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THIS WEEK IN COMICS! (1/15/14 – How Many People Can Say They’ve Drawn the Biggest Comic There Was?)

JacoShark

Okay, show of hands – how many of you even *knew* Akira Toriyama not only released a totally new 217-page comic last year, but that it was published near-simultaneously in English? I ask because the Festival de la Bande Dessinée d’Angoulême is nearly upon us again, and last year’s festivities were marked by hints of conflict in the Grand Prix voting, which purportedly resulted in popular candidate Toriyama receiving an ad hoc commendation for the occasion of the show’s 40th anniversary while another cartoonist was selected for the top honor. Truthfully, this situation summarizes Toriyama’s present status in North America as well – unavoidable in terms of legacy, but rarely all that immediately accessed.

Mind you, it didn’t help that Jaco the Galactic Patrolman was only ever distributed to subscribers of Viz’s digital anthology Weekly Shonen Jump; as far as I can tell there’s no print edition planned, nor do I even think can you even download the comic separately. Indeed, I can’t even find any evidence to the series existing in collected form in Japan, which is startling when you consider how quickly most manga serials are compiled into books, and how well Toriyama’s books used to sell – Dragon Ball began a huge colorization effort last year, befitting what used to be the top serial in a magazine which enjoyed a circulation of nearly six million copies per week at its 1990s height.

But then, you can’t say Toriyama wasn’t prepared for a certain disinterest this time around. In his foreword to the first English chapter of Jaco, the artist laments that he just doesn’t have the stamina to create manga on his own anymore, and thus elected to devote the project to doing exactly what he wanted. The would be little Dragon Ball-style action, he warned, and basically nothing in the way of a deep or dramatic plot. “Some parts might only make sense to Japanese people, and even they might not get some of the old jokes.” It would be, in summary, a work of “nostalgia,” a celebration of 45 years of Shonen Jump in Japan, hearkening back to a time American readers could never quite appreciate.

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There’s a hell of a lot of schtick in Jaco – proper situation comedy, much of it springing from its eponymous alien cop’s inability to understand the planet on which he’s become stranded, and the antagonistic/dependent relationship he develops with a aged, reclusive genius and (later) a peppy young girl with a talent for science. Toriyama’s art, as you can see above, remains nimble and lively, but there’s a rather defiant childishness to the work that joins it to both the artist’s own name-making work on Dr. Slump — or even its late ’70s predecessor Wonder Island — as well as the oldest and most unsophisticated iterations of tokusatsu television.

In other words, Toriyama’s comic is unlike really anything else in the contemporary shonen scene, many examples of which remain extended fantasy combat serials in the tradition Dragon Ball personified for a while. Take the series Viz started running in Weekly Shonen Jump after Jaco ended: Seraph of the End, a monthly horror-action serial by Takaya Kagami, Daisuke Furuya and Yamato Yamamoto, its debut chapter punctuated by the graphic, on-panel murders of young children by vampires, and its action driven by a hot-blooded, revenge-crazed teen who can’t wait to joint the post-cataclysm armed forces because he’s jonesing to kill some motherfuckers that need putting down. It is brazenly, unashamedly sensational and militaristic, while also hewing to cozy, time-tested character-building formulae, with art that neither excels nor challenges, but also won’t risk putting off potential customers in the manner of a seinen hit like Attack on Titan.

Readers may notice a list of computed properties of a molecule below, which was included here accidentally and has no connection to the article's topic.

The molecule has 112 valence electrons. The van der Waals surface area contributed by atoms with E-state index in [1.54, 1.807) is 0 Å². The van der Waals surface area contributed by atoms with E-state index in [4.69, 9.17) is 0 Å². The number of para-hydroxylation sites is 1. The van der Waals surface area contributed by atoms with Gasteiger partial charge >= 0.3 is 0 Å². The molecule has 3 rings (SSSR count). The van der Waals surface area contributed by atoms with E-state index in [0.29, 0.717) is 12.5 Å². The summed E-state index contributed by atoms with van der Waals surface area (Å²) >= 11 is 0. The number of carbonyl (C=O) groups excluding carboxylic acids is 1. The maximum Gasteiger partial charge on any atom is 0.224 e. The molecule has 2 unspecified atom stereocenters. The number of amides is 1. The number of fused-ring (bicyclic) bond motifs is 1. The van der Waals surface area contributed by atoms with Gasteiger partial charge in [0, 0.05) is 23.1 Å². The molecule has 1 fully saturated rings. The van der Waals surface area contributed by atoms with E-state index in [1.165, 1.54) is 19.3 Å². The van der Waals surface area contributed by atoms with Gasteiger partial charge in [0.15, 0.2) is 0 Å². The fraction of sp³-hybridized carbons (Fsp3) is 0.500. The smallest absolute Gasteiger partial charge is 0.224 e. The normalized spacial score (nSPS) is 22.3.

It is, of course, already up to its fourth collected volume in Japanese, though I’m perhaps drawing a false equivalency; Toriyama was never going to play that game again.

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Some megastar artists, like Rumiko Takahashi and Takehiko Inoue, will probably continue cranking out hits until they slump over dead atop the drawing board. Others, like Sailor Moon creator Naoko Takeuchi, become disenchanted with the process of producing pop manga, and effectively retire from the scene. As such, it’s not enough to observe that Toriyama hasn’t created a work since Dragon Ball to match its popularity, but that he hasn’t attempted anything of its back-breaking scope – since 1995, he’s contented himself with works like Cowa! and Sand Land: weekly serials that only run for a short, concentrated period. And even then, the pressure is on: “I wasn’t thinking about my age and was only getting two hours of sleep a night,” the 58-year old author confides in a behind-the-scenes bonus segment, which basically tracks with the famously bleary-eyed schedule worked by Eiichirō Oda, creator of One Piece, the almighty Dragon Ball of today.

From this perspective, there is a poignancy (if not really a profundity) to some of the action in Jaco. Toriyama is not so reclusive as the elderly researcher whom Jaco comically ‘befriends,’ but he is a genius of sorts, and just as the old man in the comic secretly endeavors to build a time machine to warp himself back to happier days, so does Toriyama simulate a sprightlier past in the pages of his comic. In fact, if you’ve heard anything about Jaco, it’s probably the fact that several prominent members of the Dragon Ball cast appear in the final chapter – the work, as it turns out, is a secret prelude, but what’s striking to me is how Toriyama places both the plot action and the very tone of the work, so uncomplicated a children’s comic, as specifically pre-Dragon Ball, as if to take himself back, for a little while, to the place he once occupied before the rigors of unprecedented fame, perhaps, evaporated his desire to keep making comics every damn week.